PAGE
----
HOME |  JOIN |  CULT MOVIES | COMPETITIONS | ADVERTISE |  CONTACT US |  ABOUT US
 
 
Newest Reviews
Lookout, The
Black Belt
Resident Evil: The Final Chapter
Their Finest
Stella Cadente
Water Drops on Burning Rocks
Replace
Belladonna of Sadness
Aquarius
Erik the Conqueror
Baghead
Guns at Batasi
Gang Story, A
Magnificent Ambersons, The
Climber, The
It's a Big Country
Raw
Last Man Standing
Transfiguration, The
Alien Nation
Kajaki
Certain Fury
Life
Hundra
Wonder Woman
Francesca
Jimi Plays Berkeley
Berlin Syndrome
Cure for Wellness, A
Warriors Gate, The
   
 
Newest Articles
Two Sides of Sellers: The Party vs The Optimists
Norse Code: The Vikings vs The Long Ships
Over the Moon - Space: 1999 The Complete Series on Blu-ray Part 2
Alpha Males and Females - Space: 1999 The Complete Series on Blu-ray Part 1
Animated Anxieties: From the Era of the Creepiest Cartoons
Manor On Movies--Clegg (1970)
Plans for Nigel: The Crunch... and Other Stories on DVD
Let's Get Harry: Repo Man and Paris, Texas
Shut Up, Crime! The Punisher at the Movies
Thunderbollocks: The Golden Age of Bond Rip-Offs
   
 
  Chinese Ghost Story, A Spook DreamsBuy this film here.
Year: 1987
Director: Ching Siu-Tung
Stars: Leslie Cheung, Joey Wong, Wu Ma, Dawei Hu, Jin Jiang, Wai Lam, Siu-Ming Lau
Genre: Horror, Comedy, Martial Arts, Romance, Fantasy
Rating:  8 (from 4 votes)
Review: A Chinese Ghost Story was one of the first Hong Kong movies to really break through to a Western audience in the form it was made – ie. subtitled – finding considerable success on the UK and US arthouse circuits back in the late 80s. Since then, über-producer Tsui Hark has gone on to make dozens of films in the horror, martial arts and action genres, but few combine these elements with quite the same breathless aplomb as this top-rate romp.

The late Leslie Cheung is on great comic form as Ning, a young scholar making some cash by debt collecting. When his debt book is damaged he heads to a seemingly deserted temple in the woods outside town, even though the townsfolk are convinced he may never return. At the temple he encounters a strange bearded monk engaged in combat with another man, but that's nothing compared to the zombies lurking under the floorboards and the beautiful ghost by the name of Nie, who sits by the lake playing haunting melodies on her harp. Being somewhat bumbling, Ning fails to spot the zombies and falls in love with Nie (Joey Wong), blissfully unaware that she's a spirit forced by her evil mistress to seduce men and feed them to the dark lord of the underworld, to whom she is also betrothed.

A Chinese Ghost Story takes place in a world where ghosts exists and people's main concern is staying out of their way. The film isn't scary as such, but throws all the right horror elements at the screen – ghosts, zombies, evil trees, huge demonic tounges, even a bit of head-lopping and blood-letting – and there's some neat martial arts tossed in for good measure. It's all one big rush of ultra-stylised energy that holds together brilliantly so long as you don't question the logic of anything you're watching – Hark and director Ching Siu-Tung seem to delight in the fact that their plot frequently makes little sense.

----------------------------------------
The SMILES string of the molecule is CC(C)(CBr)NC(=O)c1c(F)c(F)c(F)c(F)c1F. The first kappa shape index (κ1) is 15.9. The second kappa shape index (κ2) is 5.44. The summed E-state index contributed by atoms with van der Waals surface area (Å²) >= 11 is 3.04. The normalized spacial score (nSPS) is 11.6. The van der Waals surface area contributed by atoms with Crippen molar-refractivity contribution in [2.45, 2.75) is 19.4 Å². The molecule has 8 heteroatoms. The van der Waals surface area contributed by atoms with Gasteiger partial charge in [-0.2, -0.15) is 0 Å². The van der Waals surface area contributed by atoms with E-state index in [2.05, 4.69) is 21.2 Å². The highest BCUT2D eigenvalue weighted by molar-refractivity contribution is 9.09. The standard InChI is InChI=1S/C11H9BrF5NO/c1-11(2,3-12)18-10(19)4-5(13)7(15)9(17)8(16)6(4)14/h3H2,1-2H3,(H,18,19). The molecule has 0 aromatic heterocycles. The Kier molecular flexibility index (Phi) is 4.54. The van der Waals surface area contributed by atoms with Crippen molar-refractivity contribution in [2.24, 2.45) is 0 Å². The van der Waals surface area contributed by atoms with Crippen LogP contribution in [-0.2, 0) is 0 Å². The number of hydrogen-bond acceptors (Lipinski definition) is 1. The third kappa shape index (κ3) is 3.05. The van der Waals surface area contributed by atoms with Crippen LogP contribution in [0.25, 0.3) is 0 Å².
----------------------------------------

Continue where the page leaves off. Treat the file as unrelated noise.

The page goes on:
For all its spectacle however, this is actually quite a small-scale film. Most of the action takes place around the temple and concerns only a handful of characters, principally Ning, Nie, and Master Yan, the bearded monk who turns out to be a retired Mandarin judge and the only man capable of defeating the lord of the underworld. Yan is played with gusto by veteran martial arts star Wu Ma, and he gets to shoot laser beams from his palms and perform a bizarre Taoist rap. Central to the story is Ning and Nie's blossoming romance and this is played out in a series of amusing, quite touching scenes, the best being the sequence in which Ning is forced to hide in a bath tub from Nie's evil sister and mistress. Ning and Yan's quest to rescue Nie from her intended husband takes them into the underworld for a bistering climax, and the film ends on a impressively melancholy note. Outrageous fun.

Aka: Sinnui Yauman
Reviewer: Daniel Auty

 

This review has been viewed 6090 time(s).

As a member you could Rate this film

 

Ching Siu-Tung  (1953 - )

Hong Kong director and skilled action choreographer. Started working as a fight arranger on films including Tsui Hark's Peking Opera Blues and directed influential kung fu flicks Duel to the Death and The Nepal Affair. 1987's A Chinese Ghost Story was a masterful slice of supernatural lunacy, and Siu-Tung went on to helm two sequels, all for producer Hark. Siu-Tung's other key films include Swordsman 1 & 2 and the stylish New Dragon Gate Inn, and as an action choreographer has worked on modern classics such as The Heroic Trio, A Better Tomorrow II, Shaolin Soccer, Hero and House of Flying Daggers. Recently directed sexploiter Naked Weapon for prolific producer Wong Jing.

 
Review Comments (0)


Untitled 1

Login
  Username:
 
  Password:
 
   
 
Forgotten your details? Enter email address in Username box and click Reminder. Your details will be emailed to you.
   

Latest Poll
Who's the best?
Robin Askwith
Mark Wahlberg
   
 
   

Recent Visitors
Graeme Clark
Ian Phillips
Jensen Breck
Enoch Sneed
Paul Smith
Stately Wayne Manor
Paul Shrimpton
  Vikki Sanderson
   

 

Last Updated: